Create your own opportunity

Being proactive and reaching out to employers can make useful contacts and may secure you some work experience or other opportunity

In some sectors such as marketing, journalism, film and TV, charities and the environment, it’s common practice for companies not to advertise opportunities. It can also be a time-consuming task for smaller companies to advertise but don’t dismay… gaining work experience without seeing a job being advertised can happen if you take the initiative and make a speculative application.  

What is a speculative application? 

It’s being proactive by directly contacting an employer to see whether they have a suitable opportunity although there isn’t an advertised role. It involves sending your CV and cover letter.  

How to improve your chances of success 

  • Do your research. Draw up a list of employers to target and find out whether they are open to speculative applications. 

       Find out about jobs and employers

  • Track down the appropriate person to contact. Call the employer and ask for a named contact; it’s unlikely to catch someone’s eye in a busy inbox by sending an email to ‘Dear Sir/Madam’. Remember, note down the correct spelling of their name.  Or, look beyond a company’s website and use the LinkedIn alumni tool or  Platform One to identify contacts.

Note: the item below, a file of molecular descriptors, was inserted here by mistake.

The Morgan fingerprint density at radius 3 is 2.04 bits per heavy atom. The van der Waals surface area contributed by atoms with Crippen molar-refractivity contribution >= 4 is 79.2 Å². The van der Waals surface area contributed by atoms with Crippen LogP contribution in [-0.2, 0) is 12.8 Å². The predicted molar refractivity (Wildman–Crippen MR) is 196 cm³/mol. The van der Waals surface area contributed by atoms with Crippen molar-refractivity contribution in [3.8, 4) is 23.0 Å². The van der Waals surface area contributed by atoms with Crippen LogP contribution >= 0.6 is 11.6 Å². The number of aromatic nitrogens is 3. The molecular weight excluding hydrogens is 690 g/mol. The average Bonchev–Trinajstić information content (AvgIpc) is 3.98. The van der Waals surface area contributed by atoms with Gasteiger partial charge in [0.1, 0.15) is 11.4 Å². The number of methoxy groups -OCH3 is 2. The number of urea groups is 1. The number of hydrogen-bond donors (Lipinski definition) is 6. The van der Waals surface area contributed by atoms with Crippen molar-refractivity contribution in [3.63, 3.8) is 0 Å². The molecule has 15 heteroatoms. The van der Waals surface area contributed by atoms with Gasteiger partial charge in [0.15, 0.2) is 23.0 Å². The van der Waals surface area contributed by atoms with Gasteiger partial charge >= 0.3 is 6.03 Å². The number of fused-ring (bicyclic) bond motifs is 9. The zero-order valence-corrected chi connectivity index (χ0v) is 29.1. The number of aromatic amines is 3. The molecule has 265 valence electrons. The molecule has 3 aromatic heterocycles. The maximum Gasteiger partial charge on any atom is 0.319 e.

Platform One

  • Highlight what you’re looking for; is it work experience or a few days’ work shadowing? Outline this in the introductory paragraph of your cover letter. Or start by asking for the chance to ask them some questions about their work and, if they agree to this (an informational interview), aim to build on it. 

Informational interviews

  • Tell them why their organisation interests you and why you want to work for them. 

  • Showcase what you can offer - give them evidence of your key strengths and skills. Don’t overlook anything you’ve done - part-time jobs, volunteering and societies can all demonstrate valuable skills. 

  • Sit tight. It’s tempting to reach out quickly but it’s better to wait about two weeks before following up via email or telephone to ask if they’ve had time to consider your application.  

  • Persevere – setbacks are normal and all part of the process. An element of luck is involved – you never know, a position could open up soon! 


You can find out more about how to network in our Become Professional section:

Develop your network and build your profile